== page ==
Judith Leiber

B. 1921

Birthplace: Budapest, Hungary

Awards: Coty American Fashion Critics Award, 1973 Neiman Marcus Award, 1980 Handbag Designer of the Year Award, 1992 Council of Fashion Designers of America Award, 1993 Council of Fashion Designers of America Lifetime Achievement Award, 1994

Is it art or is it fashion? Those who admire the jeweled minaudieres, or handbags, of designer Judith Leiber would definitely say it is both, and they would also point out that the technical excellence evident in each witty and wonderful piece, with shapes ranging from Buddhas to butterflies, is incomparable.

The daughter of a jeweler and a homemaker, she was born Judith Peto. Her parents hoped she would become a chemist and a successful cosmetologist, as was her cousin in Romania. The month she was to begin classes in England, World War II broke out. As a Jew, she was not allowed to take advantage of any professional opportunities, so she joined an artisan's guild and began her training as a maker of handbags. Throughout the war, she worked her way up from apprentice to master, and learned every stage of making a handbag, from cutting to sewing, from framing to polishing.

Fate intervened when the Peto family faced deportation to the concentration camps. They were able to obtain a special pass through a distant friend, which guaranteed their safety. By the end of the war, young Judith had all the skills needed to become an accomplished handbag maker, and she began crafting clever designs using whatever materials were available, including drapery trim.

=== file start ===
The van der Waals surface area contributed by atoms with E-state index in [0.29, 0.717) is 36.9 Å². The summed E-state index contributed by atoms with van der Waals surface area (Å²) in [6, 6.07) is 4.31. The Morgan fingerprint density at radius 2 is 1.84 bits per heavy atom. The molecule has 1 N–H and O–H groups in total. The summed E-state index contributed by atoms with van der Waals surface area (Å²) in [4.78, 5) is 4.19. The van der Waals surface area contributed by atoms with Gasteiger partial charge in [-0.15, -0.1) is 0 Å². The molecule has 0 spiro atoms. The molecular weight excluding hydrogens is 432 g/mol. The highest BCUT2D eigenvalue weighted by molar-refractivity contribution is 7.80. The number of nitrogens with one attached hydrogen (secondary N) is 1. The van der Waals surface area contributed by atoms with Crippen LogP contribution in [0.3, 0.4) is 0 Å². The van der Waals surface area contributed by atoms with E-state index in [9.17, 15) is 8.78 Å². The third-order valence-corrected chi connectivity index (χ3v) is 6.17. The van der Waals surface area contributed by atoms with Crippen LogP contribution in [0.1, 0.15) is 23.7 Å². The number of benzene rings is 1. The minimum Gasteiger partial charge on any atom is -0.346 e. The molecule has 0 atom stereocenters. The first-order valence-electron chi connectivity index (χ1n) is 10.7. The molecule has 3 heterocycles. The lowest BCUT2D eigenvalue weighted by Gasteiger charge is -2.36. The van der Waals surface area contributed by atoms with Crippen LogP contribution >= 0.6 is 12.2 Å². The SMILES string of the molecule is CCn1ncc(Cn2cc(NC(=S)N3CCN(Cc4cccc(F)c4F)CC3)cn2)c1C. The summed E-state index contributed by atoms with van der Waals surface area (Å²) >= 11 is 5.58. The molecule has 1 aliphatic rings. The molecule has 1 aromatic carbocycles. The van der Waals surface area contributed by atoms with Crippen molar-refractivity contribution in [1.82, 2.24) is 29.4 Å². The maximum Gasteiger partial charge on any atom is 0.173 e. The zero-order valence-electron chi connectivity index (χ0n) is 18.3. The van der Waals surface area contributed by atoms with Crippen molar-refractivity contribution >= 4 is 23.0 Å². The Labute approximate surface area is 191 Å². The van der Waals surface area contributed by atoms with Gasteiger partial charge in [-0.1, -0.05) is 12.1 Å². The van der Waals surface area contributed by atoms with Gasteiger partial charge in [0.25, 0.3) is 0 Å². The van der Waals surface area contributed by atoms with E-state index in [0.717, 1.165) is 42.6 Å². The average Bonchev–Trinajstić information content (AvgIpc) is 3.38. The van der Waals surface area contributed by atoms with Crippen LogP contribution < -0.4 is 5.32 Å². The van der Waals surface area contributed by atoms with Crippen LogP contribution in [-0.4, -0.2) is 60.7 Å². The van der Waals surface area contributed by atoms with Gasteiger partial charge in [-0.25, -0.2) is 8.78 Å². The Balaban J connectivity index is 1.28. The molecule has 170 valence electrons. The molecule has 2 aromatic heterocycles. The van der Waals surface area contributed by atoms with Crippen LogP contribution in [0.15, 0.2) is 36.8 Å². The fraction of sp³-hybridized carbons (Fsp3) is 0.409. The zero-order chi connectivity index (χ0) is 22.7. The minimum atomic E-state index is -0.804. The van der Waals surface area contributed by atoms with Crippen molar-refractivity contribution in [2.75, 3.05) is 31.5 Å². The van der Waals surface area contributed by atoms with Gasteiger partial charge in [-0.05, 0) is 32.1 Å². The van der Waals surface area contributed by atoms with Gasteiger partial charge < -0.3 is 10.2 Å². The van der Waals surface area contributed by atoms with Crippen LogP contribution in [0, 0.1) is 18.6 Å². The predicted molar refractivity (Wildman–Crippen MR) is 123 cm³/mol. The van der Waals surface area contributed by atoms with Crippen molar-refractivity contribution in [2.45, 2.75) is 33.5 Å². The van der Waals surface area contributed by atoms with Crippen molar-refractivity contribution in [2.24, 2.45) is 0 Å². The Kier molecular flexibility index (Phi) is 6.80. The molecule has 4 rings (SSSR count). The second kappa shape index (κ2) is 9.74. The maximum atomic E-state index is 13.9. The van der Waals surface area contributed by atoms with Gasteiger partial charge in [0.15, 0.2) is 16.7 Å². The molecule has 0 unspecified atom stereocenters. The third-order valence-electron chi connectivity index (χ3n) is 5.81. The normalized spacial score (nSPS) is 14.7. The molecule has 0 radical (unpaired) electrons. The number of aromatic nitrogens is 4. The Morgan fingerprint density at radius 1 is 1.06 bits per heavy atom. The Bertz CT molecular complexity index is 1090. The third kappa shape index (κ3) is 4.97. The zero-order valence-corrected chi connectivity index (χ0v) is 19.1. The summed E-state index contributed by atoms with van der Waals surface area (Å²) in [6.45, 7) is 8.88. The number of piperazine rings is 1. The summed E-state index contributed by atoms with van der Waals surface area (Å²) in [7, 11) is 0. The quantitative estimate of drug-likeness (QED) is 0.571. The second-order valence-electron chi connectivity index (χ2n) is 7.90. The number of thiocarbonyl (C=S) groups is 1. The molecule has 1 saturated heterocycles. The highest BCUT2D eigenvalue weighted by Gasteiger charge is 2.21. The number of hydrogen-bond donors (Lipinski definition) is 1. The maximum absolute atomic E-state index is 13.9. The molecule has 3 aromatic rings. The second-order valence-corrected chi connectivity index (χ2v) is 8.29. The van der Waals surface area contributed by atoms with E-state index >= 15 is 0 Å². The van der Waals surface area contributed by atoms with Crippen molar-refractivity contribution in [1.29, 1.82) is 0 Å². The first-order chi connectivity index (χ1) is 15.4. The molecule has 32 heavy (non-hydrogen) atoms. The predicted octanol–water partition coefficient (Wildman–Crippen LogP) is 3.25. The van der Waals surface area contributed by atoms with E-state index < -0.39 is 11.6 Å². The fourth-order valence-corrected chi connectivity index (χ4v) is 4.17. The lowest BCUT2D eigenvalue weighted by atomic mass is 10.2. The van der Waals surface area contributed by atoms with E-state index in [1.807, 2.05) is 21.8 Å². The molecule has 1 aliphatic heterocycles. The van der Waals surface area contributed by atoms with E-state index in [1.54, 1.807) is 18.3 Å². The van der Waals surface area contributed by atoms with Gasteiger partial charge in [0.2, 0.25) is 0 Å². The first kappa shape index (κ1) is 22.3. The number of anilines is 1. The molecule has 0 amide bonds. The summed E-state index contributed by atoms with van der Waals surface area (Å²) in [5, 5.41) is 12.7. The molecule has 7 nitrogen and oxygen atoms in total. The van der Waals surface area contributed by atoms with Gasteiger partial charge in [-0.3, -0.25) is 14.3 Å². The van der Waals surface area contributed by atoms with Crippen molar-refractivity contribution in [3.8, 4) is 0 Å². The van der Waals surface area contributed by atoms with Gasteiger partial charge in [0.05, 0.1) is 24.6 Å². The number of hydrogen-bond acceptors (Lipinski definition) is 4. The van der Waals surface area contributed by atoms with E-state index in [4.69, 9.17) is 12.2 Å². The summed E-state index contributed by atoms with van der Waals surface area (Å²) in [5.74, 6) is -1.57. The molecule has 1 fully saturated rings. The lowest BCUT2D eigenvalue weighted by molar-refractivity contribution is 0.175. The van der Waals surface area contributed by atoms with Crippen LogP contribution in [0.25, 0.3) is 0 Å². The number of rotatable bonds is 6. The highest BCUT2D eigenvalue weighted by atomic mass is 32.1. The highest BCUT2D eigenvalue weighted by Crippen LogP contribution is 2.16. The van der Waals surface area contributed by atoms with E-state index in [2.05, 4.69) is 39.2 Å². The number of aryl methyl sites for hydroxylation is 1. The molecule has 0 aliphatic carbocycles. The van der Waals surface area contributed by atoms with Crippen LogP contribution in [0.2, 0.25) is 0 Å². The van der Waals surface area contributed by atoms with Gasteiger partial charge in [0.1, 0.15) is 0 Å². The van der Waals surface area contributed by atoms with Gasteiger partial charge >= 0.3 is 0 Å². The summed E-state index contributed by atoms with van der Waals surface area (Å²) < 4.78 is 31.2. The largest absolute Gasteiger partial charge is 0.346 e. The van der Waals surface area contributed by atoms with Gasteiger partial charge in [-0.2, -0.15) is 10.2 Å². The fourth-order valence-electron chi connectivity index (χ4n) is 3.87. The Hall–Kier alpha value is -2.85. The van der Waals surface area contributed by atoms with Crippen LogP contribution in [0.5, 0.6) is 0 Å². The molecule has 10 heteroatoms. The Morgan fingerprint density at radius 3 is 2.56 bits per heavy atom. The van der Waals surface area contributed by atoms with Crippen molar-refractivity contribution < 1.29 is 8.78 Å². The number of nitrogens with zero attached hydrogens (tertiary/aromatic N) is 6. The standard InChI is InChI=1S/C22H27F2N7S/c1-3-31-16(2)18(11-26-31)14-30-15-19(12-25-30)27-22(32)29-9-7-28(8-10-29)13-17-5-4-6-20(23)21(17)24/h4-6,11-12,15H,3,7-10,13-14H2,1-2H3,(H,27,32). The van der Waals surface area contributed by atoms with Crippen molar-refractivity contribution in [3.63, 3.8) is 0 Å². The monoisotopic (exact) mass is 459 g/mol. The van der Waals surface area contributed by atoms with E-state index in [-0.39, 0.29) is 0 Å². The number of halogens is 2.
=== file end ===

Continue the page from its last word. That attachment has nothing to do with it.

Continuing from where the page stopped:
Judith Peto became Mrs. Gerson Leiber in 1945 and left Budapest for Brooklyn, her husband's hometown. In New York, the young bride worked in a succession of handbag companies and eventually secured a job with a firm which rewarded her talents with successive promotions. After fourteen years with the company, in 1963, she and her husband opened their own business, and the rest is handbag history.

All Leiber bags come in a flannel pouch and contain a small, round mirror and a little, tasseled comb. Among the skins used in many of the day bags are karung snakeskin, lizard, goatskin, calfskin, ostrich, and suede. The frames are all enhanced with semiprecious stones such as lapis, onyx, garnet, carnelian, and hematite. The metal evening bags are made of brass, gold plated and lined in kidskin. The beading of each bag with crystals and rhinestones requires the most painstaking handwork, and these are the bags for which Judith Leiber is best known. Hinges, locks, screws, and any other necessary hardware are all put on by hand as well.

It is no wonder, then, that these little works of art command as much as $10,000 and are collected by famous women around the world from Beverly Sills and Mary Tyler Moore to Nancy Reagan and Barbara Bush. From pigs to bears, from eggs to fans, the whimsical minaudieres and art-inspired day bags of Judith Leiber are treats to be treasured for generations. Although she retired in 1998, the company continues in the Leiber tradition, making dazzling handbags in whimsical shapes, all featuring exquisite detailing. Many of the original wearable art pieces are in the permanent collections of the Smithsonian Institution and the Metropolitan Museum of Art for all to enjoy.

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